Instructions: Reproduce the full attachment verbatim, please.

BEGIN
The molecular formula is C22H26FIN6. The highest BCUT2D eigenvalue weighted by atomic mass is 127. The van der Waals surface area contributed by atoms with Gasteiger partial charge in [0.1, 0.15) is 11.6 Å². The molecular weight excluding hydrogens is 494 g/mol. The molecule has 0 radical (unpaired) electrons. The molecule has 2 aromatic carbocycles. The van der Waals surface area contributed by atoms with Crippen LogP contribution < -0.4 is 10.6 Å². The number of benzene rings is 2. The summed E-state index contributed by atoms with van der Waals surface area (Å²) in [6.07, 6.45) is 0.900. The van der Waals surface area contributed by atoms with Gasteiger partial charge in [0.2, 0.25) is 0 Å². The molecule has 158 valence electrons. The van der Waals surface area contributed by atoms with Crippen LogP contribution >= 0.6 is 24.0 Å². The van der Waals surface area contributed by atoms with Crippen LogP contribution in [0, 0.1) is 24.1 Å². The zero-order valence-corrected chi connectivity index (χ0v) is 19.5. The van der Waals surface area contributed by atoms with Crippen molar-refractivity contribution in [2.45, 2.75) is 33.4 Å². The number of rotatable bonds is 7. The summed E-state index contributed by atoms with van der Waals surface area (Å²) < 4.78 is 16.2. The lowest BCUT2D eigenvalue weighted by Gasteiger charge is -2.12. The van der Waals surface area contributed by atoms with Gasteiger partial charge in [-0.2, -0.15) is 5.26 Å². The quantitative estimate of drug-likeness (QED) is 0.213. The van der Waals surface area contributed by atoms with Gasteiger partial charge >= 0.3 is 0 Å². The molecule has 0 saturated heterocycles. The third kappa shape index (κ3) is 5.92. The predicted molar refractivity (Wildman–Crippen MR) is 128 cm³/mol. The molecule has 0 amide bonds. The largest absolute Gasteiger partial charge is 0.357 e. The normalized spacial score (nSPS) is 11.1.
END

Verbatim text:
The molecular formula is C22H26FIN6. The highest BCUT2D eigenvalue weighted by atomic mass is 127. The van der Waals surface area contributed by atoms with Gasteiger partial charge in [0.1, 0.15) is 11.6 Å². The molecular weight excluding hydrogens is 494 g/mol. The molecule has 0 radical (unpaired) electrons. The molecule has 2 aromatic carbocycles. The van der Waals surface area contributed by atoms with Crippen LogP contribution < -0.4 is 10.6 Å². The number of benzene rings is 2. The summed E-state index contributed by atoms with van der Waals surface area (Å²) in [6.07, 6.45) is 0.900. The van der Waals surface area contributed by atoms with Gasteiger partial charge in [0.2, 0.25) is 0 Å². The molecule has 158 valence electrons. The van der Waals surface area contributed by atoms with Crippen LogP contribution >= 0.6 is 24.0 Å². The van der Waals surface area contributed by atoms with Crippen LogP contribution in [0, 0.1) is 24.1 Å². The zero-order valence-corrected chi connectivity index (χ0v) is 19.5. The van der Waals surface area contributed by atoms with Crippen molar-refractivity contribution in [2.45, 2.75) is 33.4 Å². The number of rotatable bonds is 7. The summed E-state index contributed by atoms with van der Waals surface area (Å²) < 4.78 is 16.2. The lowest BCUT2D eigenvalue weighted by Gasteiger charge is -2.12. The van der Waals surface area contributed by atoms with Gasteiger partial charge in [-0.2, -0.15) is 5.26 Å². The quantitative estimate of drug-likeness (QED) is 0.213. The van der Waals surface area contributed by atoms with Gasteiger partial charge >= 0.3 is 0 Å². The molecule has 0 saturated heterocycles. The third kappa shape index (κ3) is 5.92. The predicted molar refractivity (Wildman–Crippen MR) is 128 cm³/mol. The molecule has 0 amide bonds. The largest absolute Gasteiger partial charge is 0.357 e. The normalized spacial score (nSPS) is 11.1.